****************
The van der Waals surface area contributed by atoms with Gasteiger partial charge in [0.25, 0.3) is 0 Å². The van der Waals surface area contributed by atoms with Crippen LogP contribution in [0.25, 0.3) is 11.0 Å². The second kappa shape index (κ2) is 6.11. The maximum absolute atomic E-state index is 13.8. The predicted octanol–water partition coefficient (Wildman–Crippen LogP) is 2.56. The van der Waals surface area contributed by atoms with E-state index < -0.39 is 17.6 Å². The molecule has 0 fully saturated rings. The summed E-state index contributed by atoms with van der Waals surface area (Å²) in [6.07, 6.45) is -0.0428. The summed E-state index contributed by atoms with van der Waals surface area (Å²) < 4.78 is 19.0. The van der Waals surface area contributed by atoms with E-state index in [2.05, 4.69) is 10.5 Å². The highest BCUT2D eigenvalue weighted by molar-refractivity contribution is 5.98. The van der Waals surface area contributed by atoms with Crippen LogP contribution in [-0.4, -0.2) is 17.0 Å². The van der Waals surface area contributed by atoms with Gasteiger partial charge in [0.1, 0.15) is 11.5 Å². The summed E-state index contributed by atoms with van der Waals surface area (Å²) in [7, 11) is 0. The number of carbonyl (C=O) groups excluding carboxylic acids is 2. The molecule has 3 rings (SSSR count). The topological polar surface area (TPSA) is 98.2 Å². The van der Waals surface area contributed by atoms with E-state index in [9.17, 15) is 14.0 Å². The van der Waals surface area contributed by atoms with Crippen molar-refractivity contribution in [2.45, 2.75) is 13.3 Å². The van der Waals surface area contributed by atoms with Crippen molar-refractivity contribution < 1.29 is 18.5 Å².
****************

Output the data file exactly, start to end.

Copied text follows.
The van der Waals surface area contributed by atoms with Gasteiger partial charge in [0.25, 0.3) is 0 Å². The van der Waals surface area contributed by atoms with Crippen LogP contribution in [0.25, 0.3) is 11.0 Å². The second kappa shape index (κ2) is 6.11. The maximum absolute atomic E-state index is 13.8. The predicted octanol–water partition coefficient (Wildman–Crippen LogP) is 2.56. The van der Waals surface area contributed by atoms with E-state index < -0.39 is 17.6 Å². The molecule has 0 fully saturated rings. The summed E-state index contributed by atoms with van der Waals surface area (Å²) in [6.07, 6.45) is -0.0428. The summed E-state index contributed by atoms with van der Waals surface area (Å²) < 4.78 is 19.0. The van der Waals surface area contributed by atoms with E-state index in [2.05, 4.69) is 10.5 Å². The highest BCUT2D eigenvalue weighted by molar-refractivity contribution is 5.98. The van der Waals surface area contributed by atoms with Crippen LogP contribution in [-0.4, -0.2) is 17.0 Å². The van der Waals surface area contributed by atoms with Gasteiger partial charge in [0.1, 0.15) is 11.5 Å². The summed E-state index contributed by atoms with van der Waals surface area (Å²) in [7, 11) is 0. The number of carbonyl (C=O) groups excluding carboxylic acids is 2. The molecule has 3 rings (SSSR count). The topological polar surface area (TPSA) is 98.2 Å². The van der Waals surface area contributed by atoms with E-state index in [9.17, 15) is 14.0 Å². The van der Waals surface area contributed by atoms with Crippen molar-refractivity contribution in [2.45, 2.75) is 13.3 Å². The van der Waals surface area contributed by atoms with Crippen molar-refractivity contribution < 1.29 is 18.5 Å².